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26 Jan 2001 00:00
The South African Revenue Service (Sars) has published far-reaching draft proposals to solicit public comment on granting income tax exemptions to a wide range of NGOs and to extend the list of organisations to which tax-deductible donations may be made.
The proposals, which are expected to be approved later this year, will enable the non-profit sector to gain greater financial self-sufficiency. The Non-Profit Partnership (NPP), which has spearheaded the campaign for NGO-friendly amendments to South Africa’s income tax laws, has welcomed the proposed changes to existing legislation.
However, the NPP said that although the draft lists indicated that Sars had acknowledged it was necessary to extend tax exemption and other benefits to a wider range of non-profit organisations, its coverage did not go far enough.
The extension of the list of organisations whose donors are entitled to tax deductions is largely aimed at ensuring that these groups incorporate all forms of education, including adult basic education, the training of unemployed people, bridging classes to enable people to enter tertiary institutions and the building of schools and classrooms.
It will also tighten up existing definitions of eligible organisations.
The draft list for income tax-exempt status includes a wide range of non-profit organisations, including religious organisations, cultural institutions such as museums, art galleries and libraries, animal welfare and environmental groups, research and amateur sporting bodies.
Tax concessions to non-profit organisations were first announced last year when Manuel presented his budget to Parliament after a concerted campaign by the NGO sector for tax incentives to enable it to survive the withdrawal of foreign donor funds and to promote self-sufficiency.
The Katz commission recommended that donors to most NGOs and cultural institutions should be entitled to tax deductions for donations, but revenue service officials expressed concern about possible abuses. They urged that the government should proceed cautiously before extending the provisions so that Sars could develop the capacity to monitor the implementation of the concessions.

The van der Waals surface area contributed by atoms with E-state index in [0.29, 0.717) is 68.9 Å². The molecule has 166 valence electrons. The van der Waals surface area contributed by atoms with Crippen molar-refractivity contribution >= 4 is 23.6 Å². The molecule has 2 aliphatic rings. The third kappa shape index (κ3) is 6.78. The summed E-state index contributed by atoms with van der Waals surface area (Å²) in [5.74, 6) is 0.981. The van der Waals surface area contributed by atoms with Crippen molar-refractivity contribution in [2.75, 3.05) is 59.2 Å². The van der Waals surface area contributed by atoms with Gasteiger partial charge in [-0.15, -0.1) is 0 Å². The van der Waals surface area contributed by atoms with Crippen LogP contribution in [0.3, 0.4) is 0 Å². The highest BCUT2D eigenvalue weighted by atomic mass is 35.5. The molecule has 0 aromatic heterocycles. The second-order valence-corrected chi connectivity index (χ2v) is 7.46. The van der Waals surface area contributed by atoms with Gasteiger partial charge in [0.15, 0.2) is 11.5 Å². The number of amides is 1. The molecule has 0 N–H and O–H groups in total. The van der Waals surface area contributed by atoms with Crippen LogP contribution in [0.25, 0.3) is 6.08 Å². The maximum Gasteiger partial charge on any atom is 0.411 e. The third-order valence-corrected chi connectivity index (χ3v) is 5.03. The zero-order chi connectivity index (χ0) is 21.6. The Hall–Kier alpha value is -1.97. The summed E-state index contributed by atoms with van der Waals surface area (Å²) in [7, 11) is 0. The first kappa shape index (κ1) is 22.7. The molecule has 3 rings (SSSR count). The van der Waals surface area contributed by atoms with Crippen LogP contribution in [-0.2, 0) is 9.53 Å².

The officials also estimated that the new concessions would cost the treasury R100-million in 2000/2001 and between R300-million and R500-million in the next few years.
The draft list includes one category that covers “public benefit activity list” entitling donors to tax deductions; and another of organisations eligible for income-tax exemption. The proposals are likely to dominate the two-day international conference on tax and the non-profit sector to be held in Johannesburg on March 28 and 29.
NPP director Eugene Saldanah said the proposed lists would be discussed in detail with organisations around the country and a final comment will be made to Sars. “We appeal to civil society organisations to scrutinise the lists closely and to check whether their sectoral activity is represented. The lists are an essential cog in the wheel of the legal machinery that will bring better and broader tax benefits to the non-profit organisations sector and are long overdue,” Saldanah said.
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